The only data you need are those needed for making a decision. Yet in my experience, much data reported to head offices are rarely needed or used. At one point an individual datum might have been important for some kind of decision which is why its collection was mandated. Years later though, few people can remember what important decision that was.
A highly successful Japanese CEO I know who had just taken a new role leading a deeply troubled company in Japan asked me, “What are the top three things I need to do to turn around a business?”
“There’s only one,” I told him. “You need to be brutally honest.”
The most successful expat CEOs in Japan I know never adapt their leadership style to their company’s culture. They adapt their company’s culture to their leadership style, and there is no reason you cannot do the same in your company in Japan.
All strategic plans are perfect on paper in a theoretical static world. However, no strategic plan ever survives confrontation with the ever-changing realities of business and your perception of them. A robust strategy is one that can adapt rapidly to change in the environment as well as to change in your understanding of that environment. Below are three behaviors and practices for robust strategy common to my most successful clients.
Buy-in is nice to have in theory but in practice no prerequisite to act. The most successful leaders I know do not delay execution only to seek buy-in. Rather, they act first and use successful results in to get buy-in. After all, nothing is more powerfully persuasive in achieving buy-in than experiencing real success. Continue reading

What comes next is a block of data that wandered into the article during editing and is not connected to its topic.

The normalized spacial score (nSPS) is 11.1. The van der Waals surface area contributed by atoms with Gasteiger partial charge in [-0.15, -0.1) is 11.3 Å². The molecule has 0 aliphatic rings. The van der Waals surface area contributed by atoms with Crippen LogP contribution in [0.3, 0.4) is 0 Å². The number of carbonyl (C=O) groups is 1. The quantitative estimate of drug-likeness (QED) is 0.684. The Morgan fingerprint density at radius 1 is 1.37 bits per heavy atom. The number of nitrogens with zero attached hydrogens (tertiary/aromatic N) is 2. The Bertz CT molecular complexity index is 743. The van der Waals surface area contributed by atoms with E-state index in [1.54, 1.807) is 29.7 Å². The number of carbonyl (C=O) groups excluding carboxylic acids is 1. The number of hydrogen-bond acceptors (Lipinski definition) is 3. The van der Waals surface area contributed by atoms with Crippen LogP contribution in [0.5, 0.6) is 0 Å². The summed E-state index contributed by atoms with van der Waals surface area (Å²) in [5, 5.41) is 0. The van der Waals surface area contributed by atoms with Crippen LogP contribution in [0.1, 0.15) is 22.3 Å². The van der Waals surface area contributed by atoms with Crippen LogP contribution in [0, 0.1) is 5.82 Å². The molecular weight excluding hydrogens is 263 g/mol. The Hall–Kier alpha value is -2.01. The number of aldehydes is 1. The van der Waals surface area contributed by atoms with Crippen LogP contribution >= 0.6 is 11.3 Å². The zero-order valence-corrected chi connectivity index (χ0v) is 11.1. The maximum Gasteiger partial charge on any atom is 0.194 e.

The scarcest resource in a business today is not talent, money, or technical ability, but rather independent thought and the courage to act on it.
In a small Tokyo sales office of a Kansai-based company, the sales manager in charge habitually turns away sales people from other companies who call unannounced as a matter of course. It doesn’t matter what they have to offer or whom they would like to meet. He is uninterested. The office is small enough that when the sales manager sends a visitor packing, it is in full view of staff.
Yet when his own sales people make the same kind of calls on a prospect company, the sales manager expects that at least his sales people will be received, heard, and possibly connected with the right person who can judge for himself or herself if a longer conversation is warranted.
When it comes to identifying their own successor, Japan CEO’s whom I know often find themselves in exile in a land of no good options. Yet it does not have to be so.
What do I mean by “no good options?”